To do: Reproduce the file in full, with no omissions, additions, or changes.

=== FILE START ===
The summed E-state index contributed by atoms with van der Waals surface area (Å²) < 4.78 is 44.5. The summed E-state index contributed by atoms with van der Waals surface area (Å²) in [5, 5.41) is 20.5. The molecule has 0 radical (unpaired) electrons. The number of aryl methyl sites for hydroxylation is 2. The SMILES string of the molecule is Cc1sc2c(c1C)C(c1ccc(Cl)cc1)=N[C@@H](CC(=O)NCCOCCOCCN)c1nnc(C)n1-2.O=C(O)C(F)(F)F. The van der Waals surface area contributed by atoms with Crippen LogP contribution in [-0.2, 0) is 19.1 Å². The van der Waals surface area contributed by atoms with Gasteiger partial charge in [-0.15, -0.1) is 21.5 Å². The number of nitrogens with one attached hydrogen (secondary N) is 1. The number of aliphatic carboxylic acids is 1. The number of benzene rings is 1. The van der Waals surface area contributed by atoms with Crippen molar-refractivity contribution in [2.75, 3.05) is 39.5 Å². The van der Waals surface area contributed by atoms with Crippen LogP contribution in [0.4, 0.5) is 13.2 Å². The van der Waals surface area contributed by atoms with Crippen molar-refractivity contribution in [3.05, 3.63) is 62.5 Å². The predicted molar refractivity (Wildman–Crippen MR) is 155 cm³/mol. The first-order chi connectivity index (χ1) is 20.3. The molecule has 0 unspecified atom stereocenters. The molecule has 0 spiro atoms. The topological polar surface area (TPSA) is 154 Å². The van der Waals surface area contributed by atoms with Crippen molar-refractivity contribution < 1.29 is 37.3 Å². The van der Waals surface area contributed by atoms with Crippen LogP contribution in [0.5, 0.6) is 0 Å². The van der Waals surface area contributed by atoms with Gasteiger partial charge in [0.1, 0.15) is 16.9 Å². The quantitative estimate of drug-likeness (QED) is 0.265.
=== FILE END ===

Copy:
The summed E-state index contributed by atoms with van der Waals surface area (Å²) < 4.78 is 44.5. The summed E-state index contributed by atoms with van der Waals surface area (Å²) in [5, 5.41) is 20.5. The molecule has 0 radical (unpaired) electrons. The number of aryl methyl sites for hydroxylation is 2. The SMILES string of the molecule is Cc1sc2c(c1C)C(c1ccc(Cl)cc1)=N[C@@H](CC(=O)NCCOCCOCCN)c1nnc(C)n1-2.O=C(O)C(F)(F)F. The van der Waals surface area contributed by atoms with Crippen LogP contribution in [-0.2, 0) is 19.1 Å². The van der Waals surface area contributed by atoms with Gasteiger partial charge in [-0.15, -0.1) is 21.5 Å². The number of nitrogens with one attached hydrogen (secondary N) is 1. The number of aliphatic carboxylic acids is 1. The number of benzene rings is 1. The van der Waals surface area contributed by atoms with Crippen molar-refractivity contribution in [2.75, 3.05) is 39.5 Å². The van der Waals surface area contributed by atoms with Crippen LogP contribution in [0.4, 0.5) is 13.2 Å². The van der Waals surface area contributed by atoms with Crippen molar-refractivity contribution in [3.05, 3.63) is 62.5 Å². The predicted molar refractivity (Wildman–Crippen MR) is 155 cm³/mol. The first-order chi connectivity index (χ1) is 20.3. The molecule has 0 unspecified atom stereocenters. The molecule has 0 spiro atoms. The topological polar surface area (TPSA) is 154 Å². The van der Waals surface area contributed by atoms with Crippen molar-refractivity contribution < 1.29 is 37.3 Å². The van der Waals surface area contributed by atoms with Crippen LogP contribution in [0.5, 0.6) is 0 Å². The van der Waals surface area contributed by atoms with Gasteiger partial charge in [0.1, 0.15) is 16.9 Å². The quantitative estimate of drug-likeness (QED) is 0.265.